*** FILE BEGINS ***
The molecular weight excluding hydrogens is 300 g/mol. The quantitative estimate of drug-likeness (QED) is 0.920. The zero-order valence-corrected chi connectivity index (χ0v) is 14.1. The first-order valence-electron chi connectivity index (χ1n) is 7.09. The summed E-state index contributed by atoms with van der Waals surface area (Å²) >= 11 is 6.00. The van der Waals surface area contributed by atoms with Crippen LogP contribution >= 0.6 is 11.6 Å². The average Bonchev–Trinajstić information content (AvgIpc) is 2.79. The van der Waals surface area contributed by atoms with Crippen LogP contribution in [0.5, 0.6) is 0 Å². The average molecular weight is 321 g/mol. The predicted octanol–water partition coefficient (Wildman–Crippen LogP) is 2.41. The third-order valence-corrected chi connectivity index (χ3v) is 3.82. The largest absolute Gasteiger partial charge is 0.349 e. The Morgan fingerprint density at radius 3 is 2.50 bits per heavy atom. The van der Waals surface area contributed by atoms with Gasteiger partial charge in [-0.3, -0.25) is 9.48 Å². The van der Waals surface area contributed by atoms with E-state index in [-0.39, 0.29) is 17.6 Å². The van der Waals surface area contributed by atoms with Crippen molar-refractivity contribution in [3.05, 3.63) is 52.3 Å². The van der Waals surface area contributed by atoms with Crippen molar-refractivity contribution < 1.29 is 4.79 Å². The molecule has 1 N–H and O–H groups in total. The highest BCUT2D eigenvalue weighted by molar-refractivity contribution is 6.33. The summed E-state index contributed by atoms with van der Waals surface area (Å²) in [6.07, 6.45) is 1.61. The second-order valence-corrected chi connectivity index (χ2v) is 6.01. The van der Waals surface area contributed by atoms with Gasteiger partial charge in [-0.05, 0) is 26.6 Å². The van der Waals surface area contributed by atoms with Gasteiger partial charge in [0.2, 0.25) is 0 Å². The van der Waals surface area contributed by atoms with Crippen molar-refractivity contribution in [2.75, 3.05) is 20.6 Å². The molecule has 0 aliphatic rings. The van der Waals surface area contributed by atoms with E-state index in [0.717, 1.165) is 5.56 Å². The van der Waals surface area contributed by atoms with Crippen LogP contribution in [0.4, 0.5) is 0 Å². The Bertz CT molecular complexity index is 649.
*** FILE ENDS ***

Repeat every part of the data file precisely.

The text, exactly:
The molecular weight excluding hydrogens is 300 g/mol. The quantitative estimate of drug-likeness (QED) is 0.920. The zero-order valence-corrected chi connectivity index (χ0v) is 14.1. The first-order valence-electron chi connectivity index (χ1n) is 7.09. The summed E-state index contributed by atoms with van der Waals surface area (Å²) >= 11 is 6.00. The van der Waals surface area contributed by atoms with Crippen LogP contribution >= 0.6 is 11.6 Å². The average Bonchev–Trinajstić information content (AvgIpc) is 2.79. The van der Waals surface area contributed by atoms with Crippen LogP contribution in [0.5, 0.6) is 0 Å². The average molecular weight is 321 g/mol. The predicted octanol–water partition coefficient (Wildman–Crippen LogP) is 2.41. The third-order valence-corrected chi connectivity index (χ3v) is 3.82. The largest absolute Gasteiger partial charge is 0.349 e. The Morgan fingerprint density at radius 3 is 2.50 bits per heavy atom. The van der Waals surface area contributed by atoms with Gasteiger partial charge in [-0.3, -0.25) is 9.48 Å². The van der Waals surface area contributed by atoms with E-state index in [-0.39, 0.29) is 17.6 Å². The van der Waals surface area contributed by atoms with Crippen molar-refractivity contribution in [3.05, 3.63) is 52.3 Å². The van der Waals surface area contributed by atoms with Crippen molar-refractivity contribution < 1.29 is 4.79 Å². The molecule has 1 N–H and O–H groups in total. The highest BCUT2D eigenvalue weighted by molar-refractivity contribution is 6.33. The summed E-state index contributed by atoms with van der Waals surface area (Å²) in [6.07, 6.45) is 1.61. The second-order valence-corrected chi connectivity index (χ2v) is 6.01. The van der Waals surface area contributed by atoms with Gasteiger partial charge in [-0.05, 0) is 26.6 Å². The van der Waals surface area contributed by atoms with Gasteiger partial charge in [0.2, 0.25) is 0 Å². The van der Waals surface area contributed by atoms with Crippen molar-refractivity contribution in [2.75, 3.05) is 20.6 Å². The molecule has 0 aliphatic rings. The van der Waals surface area contributed by atoms with E-state index in [0.717, 1.165) is 5.56 Å². The van der Waals surface area contributed by atoms with Crippen LogP contribution in [0.4, 0.5) is 0 Å². The Bertz CT molecular complexity index is 649.